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The Slaughtering of Animals
The Lord spoke to Moses:
2 Speak to Aaron and his sons and to all the people of Israel and say to them: This is what the Lord has commanded. 3If anyone of the house of Israel slaughters an ox or a lamb or a goat in the camp, or slaughters it outside the camp, 4and does not bring it to the entrance of the tent of meeting, to present it as an offering to the Lord before the tabernacle of the Lord, he shall be held guilty of bloodshed; he has shed blood, and he shall be cut off from the people. 5This is in order that the people of Israel may bring their sacrifices that they offer in the open field, that they may bring them to the Lord, to the priest at the entrance of the tent of meeting, and offer them as sacrifices of well-being to the Lord. 6The priest shall dash the blood against the altar of the Lord at the entrance of the tent of meeting, and turn the fat into smoke as a pleasing odor to the Lord, 7so that they may no longer offer their sacrifices for goat-demons, to whom they prostitute themselves. This shall be a statute forever to them throughout their generations.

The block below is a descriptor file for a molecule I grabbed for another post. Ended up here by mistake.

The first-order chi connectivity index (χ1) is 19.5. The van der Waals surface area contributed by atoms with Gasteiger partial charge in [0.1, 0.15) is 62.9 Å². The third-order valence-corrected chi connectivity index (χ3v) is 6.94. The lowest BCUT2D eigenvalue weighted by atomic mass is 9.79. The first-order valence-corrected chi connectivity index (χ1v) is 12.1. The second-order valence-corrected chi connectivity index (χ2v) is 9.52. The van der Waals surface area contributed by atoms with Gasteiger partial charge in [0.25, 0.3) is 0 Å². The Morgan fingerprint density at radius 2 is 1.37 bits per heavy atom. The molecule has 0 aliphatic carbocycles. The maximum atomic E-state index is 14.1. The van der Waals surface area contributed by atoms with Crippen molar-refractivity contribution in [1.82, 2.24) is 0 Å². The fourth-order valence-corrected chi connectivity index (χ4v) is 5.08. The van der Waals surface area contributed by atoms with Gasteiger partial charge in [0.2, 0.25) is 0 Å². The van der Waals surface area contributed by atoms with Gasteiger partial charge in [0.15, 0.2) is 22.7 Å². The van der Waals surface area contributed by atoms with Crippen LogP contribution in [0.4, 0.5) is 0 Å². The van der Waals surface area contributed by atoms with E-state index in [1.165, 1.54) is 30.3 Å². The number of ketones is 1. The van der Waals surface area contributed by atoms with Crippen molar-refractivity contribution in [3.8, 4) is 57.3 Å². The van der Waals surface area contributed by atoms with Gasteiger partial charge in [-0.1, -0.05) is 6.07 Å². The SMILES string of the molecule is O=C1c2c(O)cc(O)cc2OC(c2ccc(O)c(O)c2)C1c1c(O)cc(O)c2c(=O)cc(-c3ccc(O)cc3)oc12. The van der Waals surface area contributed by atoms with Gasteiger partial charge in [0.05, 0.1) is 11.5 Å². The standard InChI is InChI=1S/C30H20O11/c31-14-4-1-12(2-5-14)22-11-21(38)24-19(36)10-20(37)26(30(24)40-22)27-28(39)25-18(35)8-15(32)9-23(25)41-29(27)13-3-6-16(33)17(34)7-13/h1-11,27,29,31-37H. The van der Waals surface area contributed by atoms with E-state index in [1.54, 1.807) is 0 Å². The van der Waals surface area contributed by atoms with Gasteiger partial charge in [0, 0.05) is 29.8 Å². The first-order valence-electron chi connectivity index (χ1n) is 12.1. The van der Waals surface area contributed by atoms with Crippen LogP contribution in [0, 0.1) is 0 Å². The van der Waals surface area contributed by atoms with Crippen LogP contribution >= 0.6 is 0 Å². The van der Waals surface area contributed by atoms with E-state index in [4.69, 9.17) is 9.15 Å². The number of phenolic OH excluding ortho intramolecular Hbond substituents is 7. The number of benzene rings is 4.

8 And say to them further: Anyone of the house of Israel or of the aliens who reside among them who offers a burnt offering or sacrifice, 9and does not bring it to the entrance of the tent of meeting, to sacrifice it to the Lord, shall be cut off from the people.
Eating Blood Prohibited